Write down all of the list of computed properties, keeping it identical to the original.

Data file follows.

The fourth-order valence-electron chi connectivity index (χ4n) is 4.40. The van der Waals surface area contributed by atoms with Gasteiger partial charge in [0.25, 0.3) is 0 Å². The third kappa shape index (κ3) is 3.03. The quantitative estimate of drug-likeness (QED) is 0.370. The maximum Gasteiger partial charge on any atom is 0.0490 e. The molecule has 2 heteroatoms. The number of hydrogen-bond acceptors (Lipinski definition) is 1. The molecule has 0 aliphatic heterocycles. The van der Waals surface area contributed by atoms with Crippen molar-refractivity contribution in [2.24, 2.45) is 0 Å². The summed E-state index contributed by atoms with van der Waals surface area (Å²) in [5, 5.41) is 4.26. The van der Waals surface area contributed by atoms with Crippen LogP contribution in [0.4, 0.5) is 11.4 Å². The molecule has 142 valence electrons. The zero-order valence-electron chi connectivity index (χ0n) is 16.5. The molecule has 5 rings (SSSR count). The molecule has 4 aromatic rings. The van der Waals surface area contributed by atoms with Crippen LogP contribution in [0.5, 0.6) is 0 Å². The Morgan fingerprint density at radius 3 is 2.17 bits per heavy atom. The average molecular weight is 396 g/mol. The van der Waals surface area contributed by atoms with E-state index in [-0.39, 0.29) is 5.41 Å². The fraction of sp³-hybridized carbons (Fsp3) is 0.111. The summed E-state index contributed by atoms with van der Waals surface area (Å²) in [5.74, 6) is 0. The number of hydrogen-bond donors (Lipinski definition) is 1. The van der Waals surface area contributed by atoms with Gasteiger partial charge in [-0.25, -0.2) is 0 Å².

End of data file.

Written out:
The fourth-order valence-electron chi connectivity index (χ4n) is 4.40. The van der Waals surface area contributed by atoms with Gasteiger partial charge in [0.25, 0.3) is 0 Å². The third kappa shape index (κ3) is 3.03. The quantitative estimate of drug-likeness (QED) is 0.370. The maximum Gasteiger partial charge on any atom is 0.0490 e. The molecule has 2 heteroatoms. The number of hydrogen-bond acceptors (Lipinski definition) is 1. The molecule has 0 aliphatic heterocycles. The van der Waals surface area contributed by atoms with Crippen molar-refractivity contribution in [2.24, 2.45) is 0 Å². The summed E-state index contributed by atoms with van der Waals surface area (Å²) in [5, 5.41) is 4.26. The van der Waals surface area contributed by atoms with Crippen LogP contribution in [0.4, 0.5) is 11.4 Å². The molecule has 142 valence electrons. The zero-order valence-electron chi connectivity index (χ0n) is 16.5. The molecule has 5 rings (SSSR count). The molecule has 4 aromatic rings. The van der Waals surface area contributed by atoms with Crippen LogP contribution in [0.5, 0.6) is 0 Å². The Morgan fingerprint density at radius 3 is 2.17 bits per heavy atom. The average molecular weight is 396 g/mol. The van der Waals surface area contributed by atoms with E-state index in [-0.39, 0.29) is 5.41 Å². The fraction of sp³-hybridized carbons (Fsp3) is 0.111. The summed E-state index contributed by atoms with van der Waals surface area (Å²) in [5.74, 6) is 0. The number of hydrogen-bond donors (Lipinski definition) is 1. The van der Waals surface area contributed by atoms with Gasteiger partial charge in [-0.25, -0.2) is 0 Å².